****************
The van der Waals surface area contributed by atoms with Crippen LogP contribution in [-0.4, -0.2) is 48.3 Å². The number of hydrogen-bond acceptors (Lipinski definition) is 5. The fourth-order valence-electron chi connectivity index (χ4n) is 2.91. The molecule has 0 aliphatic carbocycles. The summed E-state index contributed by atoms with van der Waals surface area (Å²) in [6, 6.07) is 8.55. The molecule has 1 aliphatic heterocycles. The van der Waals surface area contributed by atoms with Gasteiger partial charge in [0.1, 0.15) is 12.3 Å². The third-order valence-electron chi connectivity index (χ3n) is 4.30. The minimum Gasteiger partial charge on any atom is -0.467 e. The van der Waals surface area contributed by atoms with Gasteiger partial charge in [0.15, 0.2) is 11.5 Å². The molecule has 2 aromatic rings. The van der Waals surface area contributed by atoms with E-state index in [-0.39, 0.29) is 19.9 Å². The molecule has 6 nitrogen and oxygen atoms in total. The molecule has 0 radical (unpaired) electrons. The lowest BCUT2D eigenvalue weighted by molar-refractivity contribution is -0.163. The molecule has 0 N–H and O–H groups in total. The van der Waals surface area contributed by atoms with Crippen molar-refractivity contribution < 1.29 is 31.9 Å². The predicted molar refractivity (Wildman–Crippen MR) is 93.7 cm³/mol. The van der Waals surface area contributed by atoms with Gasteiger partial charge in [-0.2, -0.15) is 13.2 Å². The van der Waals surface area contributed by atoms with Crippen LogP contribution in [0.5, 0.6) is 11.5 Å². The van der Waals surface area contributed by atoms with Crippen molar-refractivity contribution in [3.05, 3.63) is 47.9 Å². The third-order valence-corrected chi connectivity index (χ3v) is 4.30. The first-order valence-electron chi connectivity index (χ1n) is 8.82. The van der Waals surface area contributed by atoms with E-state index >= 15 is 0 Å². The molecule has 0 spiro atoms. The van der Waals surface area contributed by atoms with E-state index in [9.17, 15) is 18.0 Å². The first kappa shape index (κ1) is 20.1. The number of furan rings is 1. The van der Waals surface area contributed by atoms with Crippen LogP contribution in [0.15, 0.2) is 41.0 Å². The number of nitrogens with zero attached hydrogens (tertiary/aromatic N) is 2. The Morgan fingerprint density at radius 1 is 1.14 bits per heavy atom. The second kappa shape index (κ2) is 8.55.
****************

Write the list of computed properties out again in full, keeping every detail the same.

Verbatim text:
The van der Waals surface area contributed by atoms with Crippen LogP contribution in [-0.4, -0.2) is 48.3 Å². The number of hydrogen-bond acceptors (Lipinski definition) is 5. The fourth-order valence-electron chi connectivity index (χ4n) is 2.91. The molecule has 0 aliphatic carbocycles. The summed E-state index contributed by atoms with van der Waals surface area (Å²) in [6, 6.07) is 8.55. The molecule has 1 aliphatic heterocycles. The van der Waals surface area contributed by atoms with Gasteiger partial charge in [0.1, 0.15) is 12.3 Å². The third-order valence-electron chi connectivity index (χ3n) is 4.30. The minimum Gasteiger partial charge on any atom is -0.467 e. The van der Waals surface area contributed by atoms with Gasteiger partial charge in [0.15, 0.2) is 11.5 Å². The molecule has 2 aromatic rings. The van der Waals surface area contributed by atoms with E-state index in [-0.39, 0.29) is 19.9 Å². The molecule has 6 nitrogen and oxygen atoms in total. The molecule has 0 radical (unpaired) electrons. The lowest BCUT2D eigenvalue weighted by molar-refractivity contribution is -0.163. The molecule has 0 N–H and O–H groups in total. The van der Waals surface area contributed by atoms with Crippen molar-refractivity contribution < 1.29 is 31.9 Å². The predicted molar refractivity (Wildman–Crippen MR) is 93.7 cm³/mol. The van der Waals surface area contributed by atoms with Gasteiger partial charge in [-0.2, -0.15) is 13.2 Å². The van der Waals surface area contributed by atoms with Crippen LogP contribution in [0.5, 0.6) is 11.5 Å². The van der Waals surface area contributed by atoms with Crippen molar-refractivity contribution in [3.05, 3.63) is 47.9 Å². The third-order valence-corrected chi connectivity index (χ3v) is 4.30. The first-order valence-electron chi connectivity index (χ1n) is 8.82. The van der Waals surface area contributed by atoms with E-state index >= 15 is 0 Å². The molecule has 0 spiro atoms. The van der Waals surface area contributed by atoms with E-state index in [9.17, 15) is 18.0 Å². The first kappa shape index (κ1) is 20.1. The number of furan rings is 1. The van der Waals surface area contributed by atoms with Crippen LogP contribution in [0.15, 0.2) is 41.0 Å². The number of nitrogens with zero attached hydrogens (tertiary/aromatic N) is 2. The Morgan fingerprint density at radius 1 is 1.14 bits per heavy atom. The second kappa shape index (κ2) is 8.55.